The Washington Post
Education Dept. wants tougher regulation of for-profit colleges
Targets revenue from military veterans, efforts to become a nonprofit
The regulations that were advanced Tuesday by the Education Department would limit the revenue for-profit colleges can receive from enrolling military veterans and curtail their efforts to convert to nonprofit schools, as the Biden administration steps up its policing of proprietary institutions.
Months in the making, the proposed rules signal a return to Barack Obama-era efforts to root out abuses at for-profit colleges, a campaign criticized by Republicans and industry groups.
Chief among the proposals is eliminating a loophole that excludes military and veterans’ education benefits from the 90/10 rule, which prohibits forprofit colleges from getting more than 90 percent of their operating revenue from federal student aid funding. Veterans groups say for-profit colleges aggressively recruit military members to circumvent the rule. The Government Accountability Office (GAO) found nearly a third of
GI Bill tuition benefits went to for-profit schools in 2017.
A bipartisan group of congressional lawmakers secured a provision in the 2021 American Rescue Plan to close the loophole, delaying implementation of the change by two years. That gave the Education Department time to negotiate the rules with a panel of higher-education experts.
Under the proposed rules, forprofit schools must include all federal education assistance in their revenue calculation, and they cannot delay the drawdown of federal financial aid funds past the end of the fiscal year to game the calculation.
“Predatory, deceptive practices that target veterans and service members have no place in higher education, period,” Education Secretary Miguel Cardona said Tuesday. “Educating our veterans and service members should be about honoring their contributions to our country, not exploiting them for financial gain.”
For-profit colleges have argued that the revenue rule is not a good measure of the quality of education provided by colleges. Jason Altmire, chief executive of Career Education Colleges and Universities, which represents for-profit colleges, called the rule “misguided” but commended the department’s approach.
“Although we fundamentally disagree with this flawed accountability metric, we commend the Department for adopting the consensus-based language agreed upon during the negotiated rulemaking process,” Altmire said in a statement Tuesday. “We look forward to working with the Department to implement the rule so that it is fair for both students and institutions.”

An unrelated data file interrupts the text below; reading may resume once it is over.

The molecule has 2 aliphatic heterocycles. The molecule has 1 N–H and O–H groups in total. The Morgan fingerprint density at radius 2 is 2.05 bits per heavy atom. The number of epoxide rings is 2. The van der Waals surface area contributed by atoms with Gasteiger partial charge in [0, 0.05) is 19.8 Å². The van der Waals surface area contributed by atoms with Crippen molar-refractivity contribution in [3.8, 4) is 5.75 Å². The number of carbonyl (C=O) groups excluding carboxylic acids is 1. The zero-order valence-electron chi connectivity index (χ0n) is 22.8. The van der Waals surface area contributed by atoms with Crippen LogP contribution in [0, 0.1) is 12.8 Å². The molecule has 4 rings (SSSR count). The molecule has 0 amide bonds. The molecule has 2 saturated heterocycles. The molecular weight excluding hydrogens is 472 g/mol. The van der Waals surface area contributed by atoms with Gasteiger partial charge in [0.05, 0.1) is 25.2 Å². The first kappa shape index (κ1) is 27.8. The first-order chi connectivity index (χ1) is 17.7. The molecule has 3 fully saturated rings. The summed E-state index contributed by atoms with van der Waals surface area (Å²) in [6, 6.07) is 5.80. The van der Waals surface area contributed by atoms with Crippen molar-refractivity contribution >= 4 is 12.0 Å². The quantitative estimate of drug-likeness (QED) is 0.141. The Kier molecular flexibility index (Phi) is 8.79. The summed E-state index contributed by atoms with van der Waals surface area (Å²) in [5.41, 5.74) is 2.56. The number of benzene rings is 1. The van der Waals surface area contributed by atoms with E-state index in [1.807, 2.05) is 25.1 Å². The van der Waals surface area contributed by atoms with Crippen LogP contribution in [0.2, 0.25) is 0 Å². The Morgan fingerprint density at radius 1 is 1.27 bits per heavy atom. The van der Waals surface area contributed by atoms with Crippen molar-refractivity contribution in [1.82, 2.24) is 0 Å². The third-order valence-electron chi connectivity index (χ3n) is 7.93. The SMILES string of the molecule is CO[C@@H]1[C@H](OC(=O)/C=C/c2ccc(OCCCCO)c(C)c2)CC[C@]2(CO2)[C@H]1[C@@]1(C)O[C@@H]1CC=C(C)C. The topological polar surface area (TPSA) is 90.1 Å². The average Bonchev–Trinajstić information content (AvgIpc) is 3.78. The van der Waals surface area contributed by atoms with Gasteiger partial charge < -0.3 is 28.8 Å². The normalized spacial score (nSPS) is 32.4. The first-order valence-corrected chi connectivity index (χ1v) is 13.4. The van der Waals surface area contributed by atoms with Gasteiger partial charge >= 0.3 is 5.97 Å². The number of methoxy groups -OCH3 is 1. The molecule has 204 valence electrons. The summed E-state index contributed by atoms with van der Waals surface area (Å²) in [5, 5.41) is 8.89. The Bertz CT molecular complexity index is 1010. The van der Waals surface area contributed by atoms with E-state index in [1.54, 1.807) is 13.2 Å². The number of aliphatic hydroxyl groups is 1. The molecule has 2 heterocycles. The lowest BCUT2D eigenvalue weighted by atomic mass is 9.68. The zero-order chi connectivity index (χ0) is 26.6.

Another proposed rule aims to curb former for-profit colleges from masquerading as nonprofits to avoid regulations such as the 90/10 rule while still reaping the financial benefits of operating as proprietary institutions.
It would clarify the definition of a nonprofit to prevent a former owner or other affiliates of a college from making money off the school, as well as lower the threshold for reporting changes in ownership.
Becoming a nonprofit school means relinquishing ownership and placing control in the hands of trustees who operate with no financial benefit and in the interest of the public good. But a 2020 GAO report raised concerns that insiders often remained involved with converted universities.
The GAO identified 59 forprofit college conversions that occurred from January 2011 through August 2020, almost all of which involved the college’s sale to a tax-exempt organization. In about a third of those deals, the former owners had a hand in creating the nonprofit or retaining presidency after the sale. The GAO concluded that insider involvement in a conversion poses a risk that insiders may improperly benefit by influencing the tax-exempt purchaser to pay more for the college than it is worth.
The third proposed regulation released Tuesday would make incarcerated people eligible to use Pell Grants, a form of federal aid for students from lower-income households, to pursue higher education behind bars by clarifying requirements for providers of prison education programs, among other changes.
Department officials are aiming to have the rules in place by November, which means they would take effect in July 2023. People can submit comments on the proposed rules over the next 30 days.
Tuesday’s package of regulations arrives weeks after the Biden administration proposed rules to overhaul loan forgiveness programs. Although student advocates welcomed the arrival of the latest proposals, many were also anticipating the release of a new plan to lower monthly payments for federal student loan borrowers. The Education Department said that an incomedriven repayment proposal will be published at a later date, but would still take effect in 2023.